And your next choice?  I bought Joe Cocker’s I’m so glad I’m standing here today, when I lived in Italy and at the time I was experimenting with Super 8 film and working with a group of students.  This song seemed perfect for a sort of pop video (I had just featured in one that was directed by Charlie Borromel in a Villa on the Via Appia Antica, which apparently was very popular on TV, though I never saw it myself).  To illustrate the Cocker song Jessica Giuffre, daughter of two well-known Italian actors, wandered about St George’s English School catching the morning sun, blinds being drawn, etc.  It was clich├ęd, but as a dramatic coincidence of fate Jessica’s mother was killed in a car accident just before we were due to start, so I expected we would cancel the project.  Jessica did not bow out, however, and despite her grief, turned up punctually for our shoots, and we eventually put the song onto a soundtrack and it went on show to great effect.  Brave girl.


And your sixth choice?  This is Bob Marley and the Wailers, Three Little Birds.  And there are three reasons why I would dance to this on my island:  one, it’s a great tune, frothy and funky at the same time; two, I love birds; three, I met Bob and the Wailers on their first tour of the UK.  I was helping a friend’s band as a kind of volunteer roadie and they were the support act.  After the show we spent some time in the dressing room, listening to Catch a Fire….   And that, sadly, is about all I remember.  My one brush with stardom!  Enough said.


Carrickfergus?  It is a wonderful song, and this performance by the finest musicians Ireland has produced since O’Caralan is sublime.  Although my claim to Celtic ancestry (my mother’s father was ‘Irish’ and I have cousins in Mayo) is hardly pureblood, I cherish that part of me, and Irish music and Literature run through my nerves.  I’m drunk today, and I’m rarely sober…..  What an honest (if completely deplorable) line to sing?  Oh but I am sick now, and my days are numbered, come all ye young men, and lay me down…..  Bold to face the truth, and right in calling out youth to take on responsibility.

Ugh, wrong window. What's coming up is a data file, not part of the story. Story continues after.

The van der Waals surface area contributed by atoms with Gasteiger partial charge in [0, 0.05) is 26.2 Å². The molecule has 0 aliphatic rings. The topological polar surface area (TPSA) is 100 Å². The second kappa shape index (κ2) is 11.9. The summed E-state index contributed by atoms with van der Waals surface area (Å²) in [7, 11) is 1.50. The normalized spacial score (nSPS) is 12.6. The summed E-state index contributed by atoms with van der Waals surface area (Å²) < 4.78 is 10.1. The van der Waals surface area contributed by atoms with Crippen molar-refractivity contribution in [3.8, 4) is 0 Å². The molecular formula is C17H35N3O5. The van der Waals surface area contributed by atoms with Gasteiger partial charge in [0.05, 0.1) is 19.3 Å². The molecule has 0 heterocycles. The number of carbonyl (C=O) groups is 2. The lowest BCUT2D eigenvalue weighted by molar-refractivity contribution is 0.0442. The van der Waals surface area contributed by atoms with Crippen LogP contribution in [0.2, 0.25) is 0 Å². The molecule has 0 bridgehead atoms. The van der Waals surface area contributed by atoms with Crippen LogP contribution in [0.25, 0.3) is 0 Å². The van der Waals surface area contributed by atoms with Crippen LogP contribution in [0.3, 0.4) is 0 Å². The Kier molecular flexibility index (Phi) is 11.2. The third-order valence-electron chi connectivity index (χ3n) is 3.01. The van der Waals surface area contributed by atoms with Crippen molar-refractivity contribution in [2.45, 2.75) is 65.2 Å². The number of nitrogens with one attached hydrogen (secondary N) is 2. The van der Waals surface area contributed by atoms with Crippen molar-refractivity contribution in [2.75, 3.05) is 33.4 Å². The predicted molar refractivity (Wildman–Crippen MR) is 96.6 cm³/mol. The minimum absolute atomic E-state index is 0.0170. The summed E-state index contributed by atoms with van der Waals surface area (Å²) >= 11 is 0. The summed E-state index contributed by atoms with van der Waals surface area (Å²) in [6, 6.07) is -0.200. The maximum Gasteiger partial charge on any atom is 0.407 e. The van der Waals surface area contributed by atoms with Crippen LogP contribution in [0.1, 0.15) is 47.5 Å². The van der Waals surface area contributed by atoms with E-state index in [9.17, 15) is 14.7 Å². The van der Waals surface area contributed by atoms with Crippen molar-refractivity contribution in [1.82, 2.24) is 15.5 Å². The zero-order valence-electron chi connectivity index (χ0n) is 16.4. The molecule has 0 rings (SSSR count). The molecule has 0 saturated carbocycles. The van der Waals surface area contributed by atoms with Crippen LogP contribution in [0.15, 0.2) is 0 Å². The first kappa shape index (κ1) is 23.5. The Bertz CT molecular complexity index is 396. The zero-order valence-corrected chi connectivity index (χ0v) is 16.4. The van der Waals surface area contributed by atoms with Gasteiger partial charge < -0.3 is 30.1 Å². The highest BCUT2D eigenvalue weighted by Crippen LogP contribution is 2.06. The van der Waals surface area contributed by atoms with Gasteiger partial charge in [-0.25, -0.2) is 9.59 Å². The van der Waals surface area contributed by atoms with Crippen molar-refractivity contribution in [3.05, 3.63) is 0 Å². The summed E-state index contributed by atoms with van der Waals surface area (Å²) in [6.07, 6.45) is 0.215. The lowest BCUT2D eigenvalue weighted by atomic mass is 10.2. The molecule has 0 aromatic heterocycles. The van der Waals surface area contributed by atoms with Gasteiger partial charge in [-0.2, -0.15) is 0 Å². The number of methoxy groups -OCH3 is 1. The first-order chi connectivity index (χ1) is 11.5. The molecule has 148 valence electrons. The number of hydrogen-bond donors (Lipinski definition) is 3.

And your final choice?  Chopin.  Almost any nocturne would do, but F sharp’s as good a key as any!  It’s the perfect music at the end of a busy day, the romance sparkling out of the upper register while underneath there is the brooding of the dying artist looking out of the window at the sea and the rain, the Mediterranean at its most hostile beating on the shores of Mallorca…..  As with Callas, etc, I never saw Chopin, but I can just imagine his long fingers a blur across the ebonies…..


Now you will get the Bible and Shakespeare, but you can choose one other book.  This is easy.  I can imagine that long hours on the island might eventually cause some sort of depression, thinking of the worst, etc.  There is one book that can cure that, with its anarchic simplicity but enduring optimism.  Nothing can better the power of Svejk to survive the most desperate situations, and on my island I fear I may need his help.

And one luxury?  I was going to ask for a supply of yeast, so I could make ginger beer – or something stronger perhaps – but I changed my mind.  Could I have a piano?  And would it be too much to ask for Bach’s Well Tempered Clavier to go with it?  That will keep me busy…..

Paul McMullin, it is yours…..

Thank you, Roy, it's been fun.....





1 - Maria Callas - Casta Diva - from Bellini's Norma
2 - Louis Armstrong - The Sunny side of the street
3 - The Beatles - Rock and Roll Music from Beatles for Sale 
4 - Bob Dylan - Billy 1, from the soundtrack album: Pat Garrett & Billy the Kid  [Of course Main Title Theme (Billy) would be a nice alternative as a Karaoke version.....]
5 - The Crusaders and Joe Cocker - I'm so glad I'm standing here today
6 - Bob Marley and the Wailers - Three Little Birds
7 - Carrickfergus - Van Morrison & The Chieftains
8 - Chopin - Nocturne in F-Sharp, Op. 15, No 2






1 comment:

  1. Callas singing Casta Diva (a priestess singing to the Moon, the "Chaste Goddess") would be my number 3, after your man Ludwig's 9th symphony and the boy Wolfgang's 21st piano concerto, although practically anything either of them wrote would suffice. (I recently heard Wayne Rooney described as a genius. How I laughed.)
    Somewhere in the mix there's a recording of the Dawn Chorus, Schubert's 9th, Aly Bain and Phil Cunningham's "Waltz of the Little Girls, The Black Bear ("....the Scot whae hears the massed pipes and drums wi' oot a tear formin' in his e'e is already dead....") and for smiilar reasons the Welsh singing "Land of my Fathers", but at Murrayfield.

    Lindsay Easton.

    Today is R Day here. Wish us luck.